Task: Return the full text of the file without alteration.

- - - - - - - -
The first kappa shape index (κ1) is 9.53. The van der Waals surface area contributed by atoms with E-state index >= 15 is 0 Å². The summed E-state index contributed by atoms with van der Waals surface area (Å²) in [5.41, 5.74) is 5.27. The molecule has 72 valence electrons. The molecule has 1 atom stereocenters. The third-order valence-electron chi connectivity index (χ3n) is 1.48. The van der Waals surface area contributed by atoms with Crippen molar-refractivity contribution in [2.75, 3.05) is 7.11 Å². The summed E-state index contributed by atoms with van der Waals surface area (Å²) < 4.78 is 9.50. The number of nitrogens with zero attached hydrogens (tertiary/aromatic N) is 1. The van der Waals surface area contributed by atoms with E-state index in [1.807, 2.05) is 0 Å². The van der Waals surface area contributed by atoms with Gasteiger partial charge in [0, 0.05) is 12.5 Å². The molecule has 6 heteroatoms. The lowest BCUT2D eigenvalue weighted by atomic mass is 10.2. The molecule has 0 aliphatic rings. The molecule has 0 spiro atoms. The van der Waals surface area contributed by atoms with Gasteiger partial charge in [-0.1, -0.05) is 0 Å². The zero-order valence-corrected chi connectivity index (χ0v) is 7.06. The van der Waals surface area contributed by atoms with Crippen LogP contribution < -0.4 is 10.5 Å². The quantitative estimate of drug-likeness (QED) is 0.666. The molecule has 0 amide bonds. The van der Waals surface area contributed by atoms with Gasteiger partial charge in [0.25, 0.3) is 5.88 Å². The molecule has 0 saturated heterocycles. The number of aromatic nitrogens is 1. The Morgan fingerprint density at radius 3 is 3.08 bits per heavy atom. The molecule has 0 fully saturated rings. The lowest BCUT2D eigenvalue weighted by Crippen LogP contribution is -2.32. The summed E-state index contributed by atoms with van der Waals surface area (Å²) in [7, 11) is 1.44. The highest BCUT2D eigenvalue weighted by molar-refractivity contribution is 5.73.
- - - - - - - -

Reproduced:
The first kappa shape index (κ1) is 9.53. The van der Waals surface area contributed by atoms with E-state index >= 15 is 0 Å². The summed E-state index contributed by atoms with van der Waals surface area (Å²) in [5.41, 5.74) is 5.27. The molecule has 72 valence electrons. The molecule has 1 atom stereocenters. The third-order valence-electron chi connectivity index (χ3n) is 1.48. The van der Waals surface area contributed by atoms with Crippen molar-refractivity contribution in [2.75, 3.05) is 7.11 Å². The summed E-state index contributed by atoms with van der Waals surface area (Å²) < 4.78 is 9.50. The number of nitrogens with zero attached hydrogens (tertiary/aromatic N) is 1. The van der Waals surface area contributed by atoms with E-state index in [1.807, 2.05) is 0 Å². The van der Waals surface area contributed by atoms with Gasteiger partial charge in [0, 0.05) is 12.5 Å². The molecule has 6 heteroatoms. The lowest BCUT2D eigenvalue weighted by atomic mass is 10.2. The molecule has 0 aliphatic rings. The molecule has 0 spiro atoms. The van der Waals surface area contributed by atoms with Gasteiger partial charge in [-0.1, -0.05) is 0 Å². The zero-order valence-corrected chi connectivity index (χ0v) is 7.06. The van der Waals surface area contributed by atoms with Crippen LogP contribution < -0.4 is 10.5 Å². The quantitative estimate of drug-likeness (QED) is 0.666. The molecule has 0 amide bonds. The van der Waals surface area contributed by atoms with Gasteiger partial charge in [0.25, 0.3) is 5.88 Å². The molecule has 0 saturated heterocycles. The number of aromatic nitrogens is 1. The Morgan fingerprint density at radius 3 is 3.08 bits per heavy atom. The molecule has 0 fully saturated rings. The lowest BCUT2D eigenvalue weighted by Crippen LogP contribution is -2.32. The summed E-state index contributed by atoms with van der Waals surface area (Å²) in [7, 11) is 1.44. The highest BCUT2D eigenvalue weighted by molar-refractivity contribution is 5.73.